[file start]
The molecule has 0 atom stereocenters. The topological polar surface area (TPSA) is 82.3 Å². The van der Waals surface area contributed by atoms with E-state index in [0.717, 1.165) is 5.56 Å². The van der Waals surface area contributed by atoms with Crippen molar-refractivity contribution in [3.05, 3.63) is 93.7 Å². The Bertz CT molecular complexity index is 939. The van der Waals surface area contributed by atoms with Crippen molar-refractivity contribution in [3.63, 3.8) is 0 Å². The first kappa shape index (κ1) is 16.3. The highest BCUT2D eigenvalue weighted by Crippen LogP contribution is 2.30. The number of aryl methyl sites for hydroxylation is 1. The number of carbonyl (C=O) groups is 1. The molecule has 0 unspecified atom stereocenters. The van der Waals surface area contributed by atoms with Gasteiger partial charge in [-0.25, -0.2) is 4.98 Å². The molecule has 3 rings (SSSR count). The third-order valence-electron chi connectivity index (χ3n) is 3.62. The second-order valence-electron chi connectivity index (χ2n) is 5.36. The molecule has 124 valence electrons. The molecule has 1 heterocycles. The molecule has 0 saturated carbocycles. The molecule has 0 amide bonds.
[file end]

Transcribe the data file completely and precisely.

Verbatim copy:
The molecule has 0 atom stereocenters. The topological polar surface area (TPSA) is 82.3 Å². The van der Waals surface area contributed by atoms with E-state index in [0.717, 1.165) is 5.56 Å². The van der Waals surface area contributed by atoms with Crippen molar-refractivity contribution in [3.05, 3.63) is 93.7 Å². The Bertz CT molecular complexity index is 939. The van der Waals surface area contributed by atoms with Crippen molar-refractivity contribution in [3.63, 3.8) is 0 Å². The first kappa shape index (κ1) is 16.3. The highest BCUT2D eigenvalue weighted by Crippen LogP contribution is 2.30. The number of aryl methyl sites for hydroxylation is 1. The number of carbonyl (C=O) groups is 1. The molecule has 0 unspecified atom stereocenters. The van der Waals surface area contributed by atoms with Gasteiger partial charge in [-0.25, -0.2) is 4.98 Å². The molecule has 3 rings (SSSR count). The third-order valence-electron chi connectivity index (χ3n) is 3.62. The second-order valence-electron chi connectivity index (χ2n) is 5.36. The molecule has 124 valence electrons. The molecule has 1 heterocycles. The molecule has 0 saturated carbocycles. The molecule has 0 amide bonds.